You start by picking an agent that you think might like your book. There are a grizillion different kinds of books, and all of the agents have different tastes because, despite what I said earlier about them being unicorns, they're actually people. And not all people like the same things. So, basically, research. You have to research these people and see what books they like and what books they're already representing and what kinds of books they're looking to add to their lists. It's a lot of work. It's, like, the first day of your climb up this mountain.

So, after you've picked an agent, you have to write them a query letter. And all of the agents have different rules for what they want in a query letter. Some of them want you to tell them about yourself, some of them don't. Some of them want a synopsis, or a word count, or a note about why you're the best person to write this book, some of them don't. Some of them want you to include a sample chapter or three, some of them don't. Some of them have their very precise preferences written out for you on their website (bless them), some of them, gulp, don't, and you have to guess based on what the majority of the other lit agents want. If you get it wrong, they most likely won't even read your letter all the way to the end.

It's crazy.

It's like this mountain is also a minefield. Imagine that. Climbing a mountain minefield. You're so screwed.

And you do all this work, you research this agent and write them a personalized letter and include whatever they want you to include and make sure it's error-free and lemony-fresh...and then you wait. For probably six to eight weeks. And then you get a form rejection that's really polite but very short compared to your initial query that says something like but not necessarily, "Good try! Keep trying! I'm flinging you offa my mountain!" (Lit agents are actually really nice though. They just can't represent every single book or else they'll die.)

So then you pick a different agent and start all over again. You can query more than one at a time, too, so some days you'll get flung from three or four mountains in a row. Those days are tiring.

Perspective? Do you want some perspective? I've heard stories about published authors who sent out more than 100 query letters before finding an agent. I've read countless articles encouraging authors to not even breathe a breath of defeat until they've sent out at least 80.

80 mountains. That's a lot of climbing. That's a lot of almost summits and mountain minefields. Phew. I am a little winded already.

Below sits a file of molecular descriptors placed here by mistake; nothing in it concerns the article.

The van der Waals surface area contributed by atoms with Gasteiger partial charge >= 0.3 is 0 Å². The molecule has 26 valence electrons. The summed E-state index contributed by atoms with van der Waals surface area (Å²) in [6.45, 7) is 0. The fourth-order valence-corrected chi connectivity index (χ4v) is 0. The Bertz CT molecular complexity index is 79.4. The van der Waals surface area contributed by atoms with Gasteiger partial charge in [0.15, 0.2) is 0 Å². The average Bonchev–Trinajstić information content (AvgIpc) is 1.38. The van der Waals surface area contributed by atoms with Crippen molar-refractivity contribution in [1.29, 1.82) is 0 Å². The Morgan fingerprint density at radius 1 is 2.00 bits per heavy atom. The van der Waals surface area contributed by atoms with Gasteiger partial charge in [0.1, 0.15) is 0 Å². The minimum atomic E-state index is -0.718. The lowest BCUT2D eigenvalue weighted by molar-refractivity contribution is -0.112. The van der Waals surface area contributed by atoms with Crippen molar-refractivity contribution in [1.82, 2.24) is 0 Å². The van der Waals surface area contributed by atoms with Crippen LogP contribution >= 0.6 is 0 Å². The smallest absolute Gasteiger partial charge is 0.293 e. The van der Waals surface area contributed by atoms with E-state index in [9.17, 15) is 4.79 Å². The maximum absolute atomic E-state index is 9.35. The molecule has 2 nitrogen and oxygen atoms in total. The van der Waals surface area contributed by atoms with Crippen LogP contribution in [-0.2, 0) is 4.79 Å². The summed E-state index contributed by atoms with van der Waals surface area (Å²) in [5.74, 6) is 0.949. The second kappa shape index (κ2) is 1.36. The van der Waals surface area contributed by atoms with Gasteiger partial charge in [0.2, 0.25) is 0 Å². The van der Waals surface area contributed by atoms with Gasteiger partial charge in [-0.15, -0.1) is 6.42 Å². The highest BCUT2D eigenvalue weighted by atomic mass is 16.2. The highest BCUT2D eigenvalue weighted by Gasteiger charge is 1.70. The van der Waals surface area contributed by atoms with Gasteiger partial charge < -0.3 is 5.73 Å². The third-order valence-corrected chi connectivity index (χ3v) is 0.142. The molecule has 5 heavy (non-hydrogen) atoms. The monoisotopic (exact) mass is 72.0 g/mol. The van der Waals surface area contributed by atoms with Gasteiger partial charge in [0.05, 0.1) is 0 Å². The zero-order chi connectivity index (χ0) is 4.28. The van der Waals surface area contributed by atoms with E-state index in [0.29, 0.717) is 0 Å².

But, if we can stay with the mountain metaphor for just a second longer, this is also the cool thing about searching for a lit agent: all this climbing makes you stronger.

You send out a letter, you get back a reply, you reread your initial letter or the chapters you sent and think, "Ah!" (and a cartoon lightbulb appears above your head) "I bet they rejected this because..." And before you send your next letter, you make some changes, you do a little more research, you ask a few more questions, you make more changes. You like your book more, you get better at writing query letters - it stands to reason that you get better at writing in general. It's good for you if it doesn't wring you out first, if your heart's strong enough for it.

All of this is to say that I'm enjoying this process, mostly. I'm learning a lot. I'm not discouraged yet. I have been catapulted, kicking and screaming but not crying, from nine mountains. I have written the equivalent of nine books, and the ninth one only vaguely resembles the first, but I like it much, much better. I feel like I've been part of an intensive literary bootcamp.

And I have a whole new huge respect for published authors. And lit agents.

I will definitely keep you posted. 

Thursday, September 03, 2015

Continuing On...

I wonder if maybe one of my legs is longer than the other? Because a large amount of my vacation pictures are lopsided. They lean, is what I mean.

Or maybe I subconsciously took them that way to emphasize them. Like italics. Like, I really like this building, so I'm going to take this picture just ever so slightly slanted...

That's so smart. What a great idea.

Anyway. Just something to be aware of. The lopsided pictures are extra important and not at all just sloppy photography.